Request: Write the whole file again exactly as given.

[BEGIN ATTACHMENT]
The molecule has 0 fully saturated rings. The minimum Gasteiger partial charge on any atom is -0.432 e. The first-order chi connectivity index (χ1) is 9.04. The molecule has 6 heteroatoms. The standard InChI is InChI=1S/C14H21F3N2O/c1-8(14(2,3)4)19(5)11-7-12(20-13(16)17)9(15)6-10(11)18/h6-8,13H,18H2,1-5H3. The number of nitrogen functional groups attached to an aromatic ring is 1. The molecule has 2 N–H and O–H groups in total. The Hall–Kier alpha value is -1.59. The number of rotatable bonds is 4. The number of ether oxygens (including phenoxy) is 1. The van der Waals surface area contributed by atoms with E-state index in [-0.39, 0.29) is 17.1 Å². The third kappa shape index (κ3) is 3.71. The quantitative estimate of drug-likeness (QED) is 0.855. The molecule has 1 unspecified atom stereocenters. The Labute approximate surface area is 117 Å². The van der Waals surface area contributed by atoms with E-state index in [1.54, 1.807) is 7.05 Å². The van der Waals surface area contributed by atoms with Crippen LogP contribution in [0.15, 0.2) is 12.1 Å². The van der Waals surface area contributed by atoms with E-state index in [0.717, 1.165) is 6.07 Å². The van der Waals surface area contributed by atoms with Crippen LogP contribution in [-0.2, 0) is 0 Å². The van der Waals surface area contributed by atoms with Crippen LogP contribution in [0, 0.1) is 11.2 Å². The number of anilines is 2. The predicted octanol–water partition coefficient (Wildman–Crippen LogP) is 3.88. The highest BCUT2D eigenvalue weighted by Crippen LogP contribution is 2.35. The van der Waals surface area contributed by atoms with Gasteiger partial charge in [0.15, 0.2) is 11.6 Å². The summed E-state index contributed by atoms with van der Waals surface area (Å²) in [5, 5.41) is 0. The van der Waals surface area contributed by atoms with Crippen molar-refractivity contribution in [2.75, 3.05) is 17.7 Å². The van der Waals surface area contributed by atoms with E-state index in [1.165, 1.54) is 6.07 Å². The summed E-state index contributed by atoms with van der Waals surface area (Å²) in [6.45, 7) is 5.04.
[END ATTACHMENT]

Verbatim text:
The molecule has 0 fully saturated rings. The minimum Gasteiger partial charge on any atom is -0.432 e. The first-order chi connectivity index (χ1) is 9.04. The molecule has 6 heteroatoms. The standard InChI is InChI=1S/C14H21F3N2O/c1-8(14(2,3)4)19(5)11-7-12(20-13(16)17)9(15)6-10(11)18/h6-8,13H,18H2,1-5H3. The number of nitrogen functional groups attached to an aromatic ring is 1. The molecule has 2 N–H and O–H groups in total. The Hall–Kier alpha value is -1.59. The number of rotatable bonds is 4. The number of ether oxygens (including phenoxy) is 1. The van der Waals surface area contributed by atoms with E-state index in [-0.39, 0.29) is 17.1 Å². The third kappa shape index (κ3) is 3.71. The quantitative estimate of drug-likeness (QED) is 0.855. The molecule has 1 unspecified atom stereocenters. The Labute approximate surface area is 117 Å². The van der Waals surface area contributed by atoms with E-state index in [1.54, 1.807) is 7.05 Å². The van der Waals surface area contributed by atoms with Crippen LogP contribution in [0.15, 0.2) is 12.1 Å². The van der Waals surface area contributed by atoms with E-state index in [0.717, 1.165) is 6.07 Å². The van der Waals surface area contributed by atoms with Crippen LogP contribution in [-0.2, 0) is 0 Å². The van der Waals surface area contributed by atoms with Crippen LogP contribution in [0, 0.1) is 11.2 Å². The number of anilines is 2. The predicted octanol–water partition coefficient (Wildman–Crippen LogP) is 3.88. The highest BCUT2D eigenvalue weighted by Crippen LogP contribution is 2.35. The van der Waals surface area contributed by atoms with Gasteiger partial charge in [0.15, 0.2) is 11.6 Å². The summed E-state index contributed by atoms with van der Waals surface area (Å²) in [5, 5.41) is 0. The van der Waals surface area contributed by atoms with Crippen molar-refractivity contribution in [2.75, 3.05) is 17.7 Å². The van der Waals surface area contributed by atoms with E-state index in [1.165, 1.54) is 6.07 Å². The summed E-state index contributed by atoms with van der Waals surface area (Å²) in [6.45, 7) is 5.04.